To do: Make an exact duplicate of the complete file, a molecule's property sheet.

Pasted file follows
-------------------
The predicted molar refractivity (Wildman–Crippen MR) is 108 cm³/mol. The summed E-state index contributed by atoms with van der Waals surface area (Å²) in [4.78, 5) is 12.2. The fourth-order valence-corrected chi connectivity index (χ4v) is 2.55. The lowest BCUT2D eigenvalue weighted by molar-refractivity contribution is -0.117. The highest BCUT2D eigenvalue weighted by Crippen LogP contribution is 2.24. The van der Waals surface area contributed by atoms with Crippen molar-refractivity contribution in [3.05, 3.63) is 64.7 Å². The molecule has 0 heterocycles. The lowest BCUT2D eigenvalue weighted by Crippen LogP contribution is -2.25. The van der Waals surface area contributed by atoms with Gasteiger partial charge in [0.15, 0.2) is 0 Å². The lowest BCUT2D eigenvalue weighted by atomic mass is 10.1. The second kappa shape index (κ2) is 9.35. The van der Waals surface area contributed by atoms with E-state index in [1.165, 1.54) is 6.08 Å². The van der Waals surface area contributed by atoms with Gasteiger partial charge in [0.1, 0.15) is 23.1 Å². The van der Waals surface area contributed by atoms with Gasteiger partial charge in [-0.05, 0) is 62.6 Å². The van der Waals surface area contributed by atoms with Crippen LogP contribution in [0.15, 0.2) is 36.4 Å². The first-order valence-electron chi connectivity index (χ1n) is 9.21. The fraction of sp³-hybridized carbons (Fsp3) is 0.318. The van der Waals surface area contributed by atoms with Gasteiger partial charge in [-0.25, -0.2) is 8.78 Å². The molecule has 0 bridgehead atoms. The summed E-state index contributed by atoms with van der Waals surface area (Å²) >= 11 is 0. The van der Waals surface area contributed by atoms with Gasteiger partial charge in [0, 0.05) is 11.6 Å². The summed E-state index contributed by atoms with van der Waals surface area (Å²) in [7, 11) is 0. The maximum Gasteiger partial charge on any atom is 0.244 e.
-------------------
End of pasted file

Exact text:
The predicted molar refractivity (Wildman–Crippen MR) is 108 cm³/mol. The summed E-state index contributed by atoms with van der Waals surface area (Å²) in [4.78, 5) is 12.2. The fourth-order valence-corrected chi connectivity index (χ4v) is 2.55. The lowest BCUT2D eigenvalue weighted by molar-refractivity contribution is -0.117. The highest BCUT2D eigenvalue weighted by Crippen LogP contribution is 2.24. The van der Waals surface area contributed by atoms with Crippen molar-refractivity contribution in [3.05, 3.63) is 64.7 Å². The molecule has 0 heterocycles. The lowest BCUT2D eigenvalue weighted by Crippen LogP contribution is -2.25. The van der Waals surface area contributed by atoms with Gasteiger partial charge in [0.15, 0.2) is 0 Å². The lowest BCUT2D eigenvalue weighted by atomic mass is 10.1. The second kappa shape index (κ2) is 9.35. The van der Waals surface area contributed by atoms with E-state index in [1.165, 1.54) is 6.08 Å². The van der Waals surface area contributed by atoms with Gasteiger partial charge in [0.1, 0.15) is 23.1 Å². The van der Waals surface area contributed by atoms with Gasteiger partial charge in [-0.05, 0) is 62.6 Å². The van der Waals surface area contributed by atoms with Crippen LogP contribution in [0.15, 0.2) is 36.4 Å². The first-order valence-electron chi connectivity index (χ1n) is 9.21. The fraction of sp³-hybridized carbons (Fsp3) is 0.318. The van der Waals surface area contributed by atoms with Gasteiger partial charge in [-0.25, -0.2) is 8.78 Å². The molecule has 0 bridgehead atoms. The summed E-state index contributed by atoms with van der Waals surface area (Å²) >= 11 is 0. The van der Waals surface area contributed by atoms with Gasteiger partial charge in [0, 0.05) is 11.6 Å². The summed E-state index contributed by atoms with van der Waals surface area (Å²) in [7, 11) is 0. The maximum Gasteiger partial charge on any atom is 0.244 e.